Alex MacKenzie was to travel aboard RMS Titanic, as his parents bought him a ticket to join RMS Titanic on her maiden voyage from Southampton to New York on 10th April 1912. However, he would never travel on the ship, as he walked away from the vessel just before it set sail.
Many people would have probably called the man crazy, as the gift was given to provide Alex with a once in a lifetime opportunity. Why did he leave the ship? He was compelled to. He was at the Southampton dock, over 100 years ago, ready to set sail on the ship, queuing in the gangway, when a voice in his head warned him he would died if he remained on the vessel.
The 24-year-old Glaswegian looked around to see where the voice was coming from, but there was no-one to be seen. He chose to ignore it and continued walking up the gangway when he heard it the same message and voice once again. For the second time he ignored it, but the next time the voice was stronger, and so he chose not to stay aboard the ship.
Alex returned to his hometown of Glasgow and told of the voice he heard in his head. His parents may well have been disappointed by Alex’s decision, as a first class ticket cost £13, the equivalent of £1,200 in modern money, and third class passages cost between £7 to £9 – approximately £650 to £850 nowadays.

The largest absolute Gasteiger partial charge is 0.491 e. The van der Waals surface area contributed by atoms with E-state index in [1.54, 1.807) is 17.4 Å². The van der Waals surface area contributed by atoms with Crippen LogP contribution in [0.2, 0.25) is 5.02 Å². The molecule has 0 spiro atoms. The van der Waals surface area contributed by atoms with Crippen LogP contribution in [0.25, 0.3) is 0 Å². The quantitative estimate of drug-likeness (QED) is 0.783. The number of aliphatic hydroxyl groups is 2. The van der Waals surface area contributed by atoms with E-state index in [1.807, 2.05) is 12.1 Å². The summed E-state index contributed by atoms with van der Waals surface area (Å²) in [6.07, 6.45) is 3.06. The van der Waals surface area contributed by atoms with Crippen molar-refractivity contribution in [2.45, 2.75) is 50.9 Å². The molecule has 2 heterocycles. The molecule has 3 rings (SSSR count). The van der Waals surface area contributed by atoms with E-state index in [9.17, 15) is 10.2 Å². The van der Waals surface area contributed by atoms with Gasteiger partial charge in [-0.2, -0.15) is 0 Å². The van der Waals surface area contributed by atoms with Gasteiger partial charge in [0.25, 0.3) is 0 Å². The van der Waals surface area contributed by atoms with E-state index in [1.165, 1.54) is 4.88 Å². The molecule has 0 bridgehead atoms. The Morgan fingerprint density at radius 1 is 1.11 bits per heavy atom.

Alex’s Grandson, Ian Henderson, recently spoke of his great grandparent’s decision to buy their son an RMS Titanic ticket: “They were middle-aged by this time and had a bit of money in the bank, and thought it might be a nice gift for him. I doubt they were wealthy enough to afford a first-class ticket, so it would’ve been second or third class. I don’t know exactly what he was going to do over there, but he might have been planning to look for work.
“Apparently his parents reacted with surprise and were upset. I think there was a bit of a falling out as they weren’t too pleased after they’d spent their money on a ticket.”
However, when news broke that RMS Titanic struck an iceberg and sunk on 15th April 1912, taking the lives of over 1,500 passengers and crew, their anger and disappointment quickly turned into relief.
Iain said: “When they saw the headlines in the newspapers that the Titanic had sunk, my grandfather was shocked at what had happened but relieved that he hadn’t boarded”.